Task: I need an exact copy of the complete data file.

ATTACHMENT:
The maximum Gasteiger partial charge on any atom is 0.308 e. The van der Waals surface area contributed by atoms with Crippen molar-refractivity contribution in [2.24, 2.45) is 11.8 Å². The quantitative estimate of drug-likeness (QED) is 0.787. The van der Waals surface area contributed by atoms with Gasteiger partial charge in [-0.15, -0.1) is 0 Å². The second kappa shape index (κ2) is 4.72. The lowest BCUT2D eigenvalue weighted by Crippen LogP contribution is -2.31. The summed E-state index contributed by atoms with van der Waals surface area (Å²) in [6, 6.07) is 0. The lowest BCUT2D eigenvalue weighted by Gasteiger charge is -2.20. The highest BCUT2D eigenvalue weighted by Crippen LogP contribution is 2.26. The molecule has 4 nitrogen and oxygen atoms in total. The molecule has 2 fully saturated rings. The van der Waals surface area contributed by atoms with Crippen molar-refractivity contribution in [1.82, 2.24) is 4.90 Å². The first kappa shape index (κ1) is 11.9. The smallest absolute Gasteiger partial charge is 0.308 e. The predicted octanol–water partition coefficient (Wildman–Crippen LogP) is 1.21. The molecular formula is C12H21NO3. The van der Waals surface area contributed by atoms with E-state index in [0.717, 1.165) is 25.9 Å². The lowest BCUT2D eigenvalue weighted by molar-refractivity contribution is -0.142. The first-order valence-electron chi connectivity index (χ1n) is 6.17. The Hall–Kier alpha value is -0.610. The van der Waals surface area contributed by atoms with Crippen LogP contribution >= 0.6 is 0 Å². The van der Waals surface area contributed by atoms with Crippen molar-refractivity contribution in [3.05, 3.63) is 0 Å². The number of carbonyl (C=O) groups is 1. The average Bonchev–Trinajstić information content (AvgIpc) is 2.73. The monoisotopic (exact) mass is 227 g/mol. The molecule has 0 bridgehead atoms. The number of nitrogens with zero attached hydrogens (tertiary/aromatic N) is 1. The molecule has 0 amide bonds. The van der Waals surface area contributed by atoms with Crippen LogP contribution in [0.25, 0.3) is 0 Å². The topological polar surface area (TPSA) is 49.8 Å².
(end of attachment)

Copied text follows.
The maximum Gasteiger partial charge on any atom is 0.308 e. The van der Waals surface area contributed by atoms with Crippen molar-refractivity contribution in [2.24, 2.45) is 11.8 Å². The quantitative estimate of drug-likeness (QED) is 0.787. The van der Waals surface area contributed by atoms with Gasteiger partial charge in [-0.15, -0.1) is 0 Å². The second kappa shape index (κ2) is 4.72. The lowest BCUT2D eigenvalue weighted by Crippen LogP contribution is -2.31. The summed E-state index contributed by atoms with van der Waals surface area (Å²) in [6, 6.07) is 0. The lowest BCUT2D eigenvalue weighted by Gasteiger charge is -2.20. The highest BCUT2D eigenvalue weighted by Crippen LogP contribution is 2.26. The molecule has 4 nitrogen and oxygen atoms in total. The molecule has 2 fully saturated rings. The van der Waals surface area contributed by atoms with Crippen molar-refractivity contribution in [1.82, 2.24) is 4.90 Å². The first kappa shape index (κ1) is 11.9. The smallest absolute Gasteiger partial charge is 0.308 e. The predicted octanol–water partition coefficient (Wildman–Crippen LogP) is 1.21. The molecular formula is C12H21NO3. The van der Waals surface area contributed by atoms with E-state index in [0.717, 1.165) is 25.9 Å². The lowest BCUT2D eigenvalue weighted by molar-refractivity contribution is -0.142. The first-order valence-electron chi connectivity index (χ1n) is 6.17. The Hall–Kier alpha value is -0.610. The van der Waals surface area contributed by atoms with Crippen LogP contribution >= 0.6 is 0 Å². The van der Waals surface area contributed by atoms with Crippen molar-refractivity contribution in [3.05, 3.63) is 0 Å². The number of carbonyl (C=O) groups is 1. The average Bonchev–Trinajstić information content (AvgIpc) is 2.73. The monoisotopic (exact) mass is 227 g/mol. The molecule has 0 bridgehead atoms. The number of nitrogens with zero attached hydrogens (tertiary/aromatic N) is 1. The molecule has 0 amide bonds. The van der Waals surface area contributed by atoms with Crippen LogP contribution in [0.25, 0.3) is 0 Å². The topological polar surface area (TPSA) is 49.8 Å².